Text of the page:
"For the past seven years, my community-engaged research has been motivated by trying to understand how communities can build the emotional, spiritual, and cultural sustenance necessary to effectively confront the climate crisis,” said Bell. “I am honored to have been selected as a RWJF Social Work Health Futures Lab Fellow, as it will give me the opportunity to receive specialized training in futures thinking and connect me with a cohort of social work leaders similarly committed to addressing the ‘wicked problems’ of the 21st century from an intersectional anti-racist lens."
Assistant Professor Shanna Kattari and Lecturer Leo Kattari have edited a new book “Social Work and Health Care Practice with Transgender and Nonbinary Individuals.” Assistant Professor Ashley Lacombe-Duncan and Joint PhD student Matthew Bakko contributed chapters.
The book examines issues across the lifespan of transgender and nonbinary individuals whilst synthesizing conceptual work, empirical evidence, pedagogical content, educational experiences and the voices of transgender and nonbinary individuals.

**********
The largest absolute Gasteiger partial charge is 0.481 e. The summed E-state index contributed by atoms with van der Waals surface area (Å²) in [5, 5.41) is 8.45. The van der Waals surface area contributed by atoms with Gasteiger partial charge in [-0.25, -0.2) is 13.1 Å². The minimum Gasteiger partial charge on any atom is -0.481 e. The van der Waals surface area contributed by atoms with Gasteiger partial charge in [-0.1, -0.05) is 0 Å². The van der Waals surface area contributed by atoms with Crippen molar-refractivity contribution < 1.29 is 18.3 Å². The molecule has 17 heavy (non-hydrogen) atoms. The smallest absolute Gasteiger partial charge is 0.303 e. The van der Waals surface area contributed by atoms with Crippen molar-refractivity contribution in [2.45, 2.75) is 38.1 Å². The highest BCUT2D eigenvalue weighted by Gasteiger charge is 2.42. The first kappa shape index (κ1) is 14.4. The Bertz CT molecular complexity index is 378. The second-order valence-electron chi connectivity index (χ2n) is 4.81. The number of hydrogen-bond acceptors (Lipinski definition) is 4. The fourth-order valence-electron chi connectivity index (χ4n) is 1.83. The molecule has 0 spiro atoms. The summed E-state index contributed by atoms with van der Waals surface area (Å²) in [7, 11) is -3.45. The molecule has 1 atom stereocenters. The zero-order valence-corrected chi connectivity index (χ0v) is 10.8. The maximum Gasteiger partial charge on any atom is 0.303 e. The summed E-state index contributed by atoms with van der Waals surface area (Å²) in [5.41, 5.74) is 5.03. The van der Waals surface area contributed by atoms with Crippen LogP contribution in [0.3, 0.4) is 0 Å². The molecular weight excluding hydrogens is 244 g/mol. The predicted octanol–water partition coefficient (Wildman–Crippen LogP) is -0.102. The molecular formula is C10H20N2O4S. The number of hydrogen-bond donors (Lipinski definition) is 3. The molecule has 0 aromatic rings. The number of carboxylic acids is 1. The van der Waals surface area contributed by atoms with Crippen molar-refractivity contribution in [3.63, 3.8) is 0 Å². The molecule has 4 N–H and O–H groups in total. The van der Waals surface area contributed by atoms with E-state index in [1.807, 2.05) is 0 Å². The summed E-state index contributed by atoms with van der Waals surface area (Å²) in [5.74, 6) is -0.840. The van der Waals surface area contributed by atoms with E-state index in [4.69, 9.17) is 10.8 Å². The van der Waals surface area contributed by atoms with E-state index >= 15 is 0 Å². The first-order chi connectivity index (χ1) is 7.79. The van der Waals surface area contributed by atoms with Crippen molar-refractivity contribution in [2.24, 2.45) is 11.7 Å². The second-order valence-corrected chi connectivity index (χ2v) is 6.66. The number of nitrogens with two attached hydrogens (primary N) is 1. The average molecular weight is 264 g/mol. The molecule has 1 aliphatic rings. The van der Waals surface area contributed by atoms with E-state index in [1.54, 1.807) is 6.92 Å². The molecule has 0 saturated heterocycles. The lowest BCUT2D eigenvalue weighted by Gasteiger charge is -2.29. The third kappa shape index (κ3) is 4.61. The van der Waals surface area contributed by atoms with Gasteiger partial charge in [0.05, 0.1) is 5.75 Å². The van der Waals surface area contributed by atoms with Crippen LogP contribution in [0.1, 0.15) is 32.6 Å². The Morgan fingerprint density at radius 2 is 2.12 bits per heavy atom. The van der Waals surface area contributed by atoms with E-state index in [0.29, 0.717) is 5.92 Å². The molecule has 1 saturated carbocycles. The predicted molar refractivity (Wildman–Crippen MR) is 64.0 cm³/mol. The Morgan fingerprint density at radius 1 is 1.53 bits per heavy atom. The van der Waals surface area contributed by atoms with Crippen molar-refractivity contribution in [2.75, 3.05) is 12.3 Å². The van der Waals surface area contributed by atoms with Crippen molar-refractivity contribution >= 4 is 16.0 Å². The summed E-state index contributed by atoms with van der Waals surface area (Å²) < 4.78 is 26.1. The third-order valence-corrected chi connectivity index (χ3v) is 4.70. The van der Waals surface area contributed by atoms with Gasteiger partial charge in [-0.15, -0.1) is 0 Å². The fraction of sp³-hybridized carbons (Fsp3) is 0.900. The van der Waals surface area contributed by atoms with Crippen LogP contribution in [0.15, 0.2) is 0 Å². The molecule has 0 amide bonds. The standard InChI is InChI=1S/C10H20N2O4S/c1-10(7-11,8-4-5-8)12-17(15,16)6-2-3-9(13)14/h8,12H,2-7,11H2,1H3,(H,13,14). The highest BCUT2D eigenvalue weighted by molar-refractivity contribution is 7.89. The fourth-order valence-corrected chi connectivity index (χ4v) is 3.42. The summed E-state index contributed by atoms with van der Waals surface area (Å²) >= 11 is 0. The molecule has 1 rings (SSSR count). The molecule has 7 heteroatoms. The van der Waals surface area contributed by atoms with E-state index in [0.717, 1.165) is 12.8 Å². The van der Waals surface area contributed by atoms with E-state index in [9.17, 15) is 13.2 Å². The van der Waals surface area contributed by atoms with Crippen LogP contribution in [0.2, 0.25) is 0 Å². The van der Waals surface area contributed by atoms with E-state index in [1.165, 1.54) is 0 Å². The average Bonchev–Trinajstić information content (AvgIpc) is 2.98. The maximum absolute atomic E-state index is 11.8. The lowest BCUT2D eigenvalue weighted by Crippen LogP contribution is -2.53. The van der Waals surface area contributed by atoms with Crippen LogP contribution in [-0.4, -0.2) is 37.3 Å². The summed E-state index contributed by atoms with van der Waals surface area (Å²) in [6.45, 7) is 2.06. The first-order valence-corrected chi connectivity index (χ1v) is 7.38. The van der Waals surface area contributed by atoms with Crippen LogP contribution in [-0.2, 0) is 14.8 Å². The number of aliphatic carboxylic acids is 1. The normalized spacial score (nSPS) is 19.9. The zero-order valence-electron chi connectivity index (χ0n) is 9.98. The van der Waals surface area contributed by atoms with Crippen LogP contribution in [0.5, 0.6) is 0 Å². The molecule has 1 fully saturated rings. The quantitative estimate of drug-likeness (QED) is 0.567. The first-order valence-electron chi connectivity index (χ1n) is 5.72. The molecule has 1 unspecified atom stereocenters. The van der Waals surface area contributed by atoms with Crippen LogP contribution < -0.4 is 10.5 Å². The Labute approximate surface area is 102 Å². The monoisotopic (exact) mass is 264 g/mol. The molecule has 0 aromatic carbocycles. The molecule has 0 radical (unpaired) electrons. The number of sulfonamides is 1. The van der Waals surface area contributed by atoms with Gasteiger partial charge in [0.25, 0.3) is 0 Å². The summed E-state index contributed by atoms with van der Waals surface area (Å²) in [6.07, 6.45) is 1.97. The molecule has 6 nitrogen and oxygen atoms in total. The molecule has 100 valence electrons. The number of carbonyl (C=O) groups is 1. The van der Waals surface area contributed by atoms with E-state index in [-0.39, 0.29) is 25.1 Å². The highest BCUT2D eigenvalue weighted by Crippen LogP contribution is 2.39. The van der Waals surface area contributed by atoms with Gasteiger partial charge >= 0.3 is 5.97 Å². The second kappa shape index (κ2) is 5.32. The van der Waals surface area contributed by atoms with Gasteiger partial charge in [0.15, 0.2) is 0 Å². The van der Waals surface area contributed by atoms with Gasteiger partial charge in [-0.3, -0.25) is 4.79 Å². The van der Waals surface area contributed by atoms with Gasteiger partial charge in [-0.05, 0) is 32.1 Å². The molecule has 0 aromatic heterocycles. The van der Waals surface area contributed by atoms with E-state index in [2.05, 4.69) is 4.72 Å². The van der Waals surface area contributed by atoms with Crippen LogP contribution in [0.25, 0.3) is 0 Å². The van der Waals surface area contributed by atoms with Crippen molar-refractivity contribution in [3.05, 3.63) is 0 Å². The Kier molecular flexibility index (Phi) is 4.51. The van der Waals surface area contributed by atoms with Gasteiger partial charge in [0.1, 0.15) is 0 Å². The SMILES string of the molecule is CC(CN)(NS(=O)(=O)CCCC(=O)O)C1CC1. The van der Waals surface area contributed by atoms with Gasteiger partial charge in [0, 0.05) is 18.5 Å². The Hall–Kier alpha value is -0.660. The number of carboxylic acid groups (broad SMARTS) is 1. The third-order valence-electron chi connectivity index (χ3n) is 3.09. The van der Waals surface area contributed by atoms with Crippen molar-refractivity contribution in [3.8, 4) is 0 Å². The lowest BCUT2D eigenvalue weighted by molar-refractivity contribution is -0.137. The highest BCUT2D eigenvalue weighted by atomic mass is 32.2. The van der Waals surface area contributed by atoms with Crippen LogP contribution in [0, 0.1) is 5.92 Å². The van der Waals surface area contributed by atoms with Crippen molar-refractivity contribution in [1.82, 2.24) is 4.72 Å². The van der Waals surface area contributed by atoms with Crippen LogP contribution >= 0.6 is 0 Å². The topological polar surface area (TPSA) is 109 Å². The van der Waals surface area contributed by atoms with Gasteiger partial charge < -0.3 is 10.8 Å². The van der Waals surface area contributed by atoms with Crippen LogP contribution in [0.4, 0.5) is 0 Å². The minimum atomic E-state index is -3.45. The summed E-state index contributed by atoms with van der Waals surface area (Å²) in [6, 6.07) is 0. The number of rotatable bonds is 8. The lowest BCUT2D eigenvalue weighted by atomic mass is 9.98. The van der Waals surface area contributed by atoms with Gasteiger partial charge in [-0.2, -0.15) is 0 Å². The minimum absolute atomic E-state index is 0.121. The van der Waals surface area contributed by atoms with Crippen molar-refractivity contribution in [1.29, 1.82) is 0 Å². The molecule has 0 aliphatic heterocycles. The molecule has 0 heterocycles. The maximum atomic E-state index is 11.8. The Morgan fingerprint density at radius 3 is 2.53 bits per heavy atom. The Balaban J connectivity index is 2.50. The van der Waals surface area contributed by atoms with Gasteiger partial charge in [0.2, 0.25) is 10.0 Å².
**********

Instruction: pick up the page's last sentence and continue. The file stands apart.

At a faculty town hall earlier this month, U-M President Mark Schlissel compared the COVID-19 pandemic to the HIV epidemic in regards to testing. As a result of his remarks, the School’s Queer Advocacy Coalition (QAC) started a petition and called for a public apology. In an email to QAC, Schlissel apologized saying “The analogy I used is not a good or fair one. … It was not my intention to disparage any community or person affected by HIV and AIDS.”
He adds, “I want to take this opportunity to explicitly denounce all bigoted myths or attempts to stigmatize people who have HIV or AIDS. They are not only harmful, but they also directly counter the equitable and inclusive environment I and many others continuously attempt to foster here at U-M.”